A multiangular approach towards biofabrication of an auricular cartilage implant

Conference Dates

June 5-9, 2017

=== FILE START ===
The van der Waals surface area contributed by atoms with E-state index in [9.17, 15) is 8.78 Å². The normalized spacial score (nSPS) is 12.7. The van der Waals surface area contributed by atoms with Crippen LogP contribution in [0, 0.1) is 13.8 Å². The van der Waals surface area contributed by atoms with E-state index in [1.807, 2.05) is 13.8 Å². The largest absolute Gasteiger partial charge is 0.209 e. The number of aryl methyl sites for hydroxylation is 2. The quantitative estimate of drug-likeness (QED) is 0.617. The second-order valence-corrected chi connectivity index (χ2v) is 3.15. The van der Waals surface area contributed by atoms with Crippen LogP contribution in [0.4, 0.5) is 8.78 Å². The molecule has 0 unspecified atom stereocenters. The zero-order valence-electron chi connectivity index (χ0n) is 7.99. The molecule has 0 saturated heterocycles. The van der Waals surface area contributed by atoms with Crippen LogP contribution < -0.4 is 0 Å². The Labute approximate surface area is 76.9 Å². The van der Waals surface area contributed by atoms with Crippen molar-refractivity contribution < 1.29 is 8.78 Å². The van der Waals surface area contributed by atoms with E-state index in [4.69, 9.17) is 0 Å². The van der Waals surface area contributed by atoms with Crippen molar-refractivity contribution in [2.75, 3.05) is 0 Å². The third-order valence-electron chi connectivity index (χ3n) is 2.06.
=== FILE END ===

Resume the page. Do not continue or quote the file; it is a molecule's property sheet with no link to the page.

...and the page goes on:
Cartilage tissue engineering opens new avenues for reconstruction of auricular deformities. Nevertheless, a number of challenges hinder the development of an auricular cartilage implant, including an appropriate cell source, nutrient limitation in large non-vascularized constructs, and maintenance of the complex auricular shape. This work uses a multiangular approach including biofabrication strategies to address these challenges. Firstly, we investigated the regenerative potential of novel auricular cartilage progenitor cells in 3D printable hydrogels. Furthermore, we proposed a modular construct to decrease the diffusion distance throughout the implant. In addition, the mechanical integrity of the developing construct is warranted by a polymer fiber-reinforced network integrated into a cell-laden hydrogel. Equine auricular cartilage progenitor cells (AuCPC) were encapsulated in 10% gelatin methacrylate (gelMA) hydrogel cylinders and chondrogenically differentiated up to 56 days in vitro. The neocartilage produced by AuCPC displayed GAG/DNA composition and mechanical integrity comparable to auricular chondrocytes (AuCH), and the production of cartilage-like extracellular matrix was confirmed by histology. Polycaprolactone (PCL) scaffolds for custom-designed modular parts of the auricle were fabricated using a Bioscaffolder and combined with gelMA to form hybrid constructs. Light microscopy confirmed homogenous distribution of the hydrogel through the reinforcing network, and the assembled modules displayed a convincing aesthetical appearance under a rubber skin. Bioprinted cell-laden constructs demonstrated homogenous cell distribution and good cell viability after printing up to 7 days of in vitro culture. These results indicate that a multi-faceted approach in creating large tissue constructs is a promising method that warrants further investigation.

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